1
    Location:
    Kent, OH
    Thank you. That is exactly how I gathered the data. The last management review I held, I went around the room asking questions and I took notes. I was just wondering how specific I need to be with who the interested parties are. I use SWOT charts for identifying strategic risk, maybe I can make one for COTO. I appreciate it!
     
    Andy Nichols likes this.
  6. MP480

    MP480 Member

    Joined:
    Jan 13, 2017
    Messages:
    17
    Likes Received:
    8
    Trophy Points:
    2
    Location:
    Phoenix, Arizona -USA
    Welcome to the forum The PPAP Assassin! You will find some very knowledgeable people in this forum, such as Andy. I am lucky to have come across it.

    For mine, I made a COTO Log in Excel. I have other tabs in this log such as: Risks, Opportunities, and my Interested Parties.


    For the Interested Parties, I set a meeting with my manager and we reviewed over some items. We laid out the Interested Parties using very basic names like Suppliers, Customers, Local Community..ect. We also identified whether they were internal or external, the reason they are considered an interested party, and measurements/metrics that are affiliated to them.


    Not sure if this has helped in any way. I'm still learning myself.
     
    Andy Nichols likes this.
  7. Peter Magon

    Peter Magon New Member

    Joined:
    Feb 10, 2017
    Messages:
    1
    Likes Received:
    0
    Trophy Points:
    1
    Location:
    Kitchener Ontario
    I also included a column to demonstrate how we monitor and review them I.e. NCR's, OH&S Incidents etc... to satisfy the last line of the clause..."The organization shall monitor and review information about these interested parties and their relevant requirements"
     
  8. k_richer

    k_richer Member

    Joined:
    Nov 14, 2016
    Messages:
    11
    Likes Received:
    1
    Trophy Points:
    2
    I kept mine decently vague, but we also in our last management review (first one since starting to upgrade to the 2015 standard) we discussed in detail our interested parties, and some of the "larger" risks our company will be faced with in the next coming years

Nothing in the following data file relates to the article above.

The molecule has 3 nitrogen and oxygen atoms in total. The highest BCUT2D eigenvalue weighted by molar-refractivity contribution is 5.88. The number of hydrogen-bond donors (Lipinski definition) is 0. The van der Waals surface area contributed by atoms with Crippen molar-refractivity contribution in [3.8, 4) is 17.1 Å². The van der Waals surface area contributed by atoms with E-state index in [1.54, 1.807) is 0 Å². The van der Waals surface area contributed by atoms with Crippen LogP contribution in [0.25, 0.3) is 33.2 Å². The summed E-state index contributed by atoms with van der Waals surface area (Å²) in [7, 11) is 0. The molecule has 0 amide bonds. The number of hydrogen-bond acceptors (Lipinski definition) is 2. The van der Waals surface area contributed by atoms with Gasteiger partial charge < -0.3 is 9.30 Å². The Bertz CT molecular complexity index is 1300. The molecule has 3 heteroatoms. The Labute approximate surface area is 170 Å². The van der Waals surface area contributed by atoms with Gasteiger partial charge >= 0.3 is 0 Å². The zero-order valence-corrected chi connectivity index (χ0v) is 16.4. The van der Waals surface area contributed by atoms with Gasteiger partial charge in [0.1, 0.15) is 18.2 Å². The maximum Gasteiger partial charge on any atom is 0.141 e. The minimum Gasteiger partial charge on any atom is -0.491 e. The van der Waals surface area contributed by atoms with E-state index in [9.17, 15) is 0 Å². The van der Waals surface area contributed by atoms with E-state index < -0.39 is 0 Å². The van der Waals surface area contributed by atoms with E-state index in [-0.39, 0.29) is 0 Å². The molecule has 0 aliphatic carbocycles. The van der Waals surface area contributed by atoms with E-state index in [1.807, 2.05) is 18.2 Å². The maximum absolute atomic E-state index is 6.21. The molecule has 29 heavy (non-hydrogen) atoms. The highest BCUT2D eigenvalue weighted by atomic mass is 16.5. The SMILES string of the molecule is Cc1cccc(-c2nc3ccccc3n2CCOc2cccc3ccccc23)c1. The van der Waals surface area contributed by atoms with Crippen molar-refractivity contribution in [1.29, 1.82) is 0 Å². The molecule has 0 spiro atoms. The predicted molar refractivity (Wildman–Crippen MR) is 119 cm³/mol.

i.e. tribal knowledge (we have an older workforce who has really all been with the company 20+ years) and really making sure we have the younger generation in place here learning major things that we don't want our "older" guys taking with them when they retire"
    I actually mentioned to them that we may want to make a knowledge matrix, to make sure we don't have any huge gaps (we just recently had someone retire who had been here for almost 30 years, and the person who replaced him is brand new to the company so it's been interesting haha)

    For the context of the organization, I really stressed that we kind of discuss these items at our management review, especially the internal and external factors.
    so for example the external factor that may be our biggest risk (Canadian company, who mostly does work for American automotive) is the new president and if he is going to implement higher taxes for incoming goods or what not. Something that we cannot control at all, but it's definitely been on our radar.
     
  9. Andy Nichols

    Andy Nichols Moderator Staff Member

    Joined:
    Jul 30, 2015
    Messages:
    1,247
    Likes Received:
    671
    Trophy Points:
    112
    Location:
    In the "Rust Belt"
    Why?
    Perfect!
     

Share This Page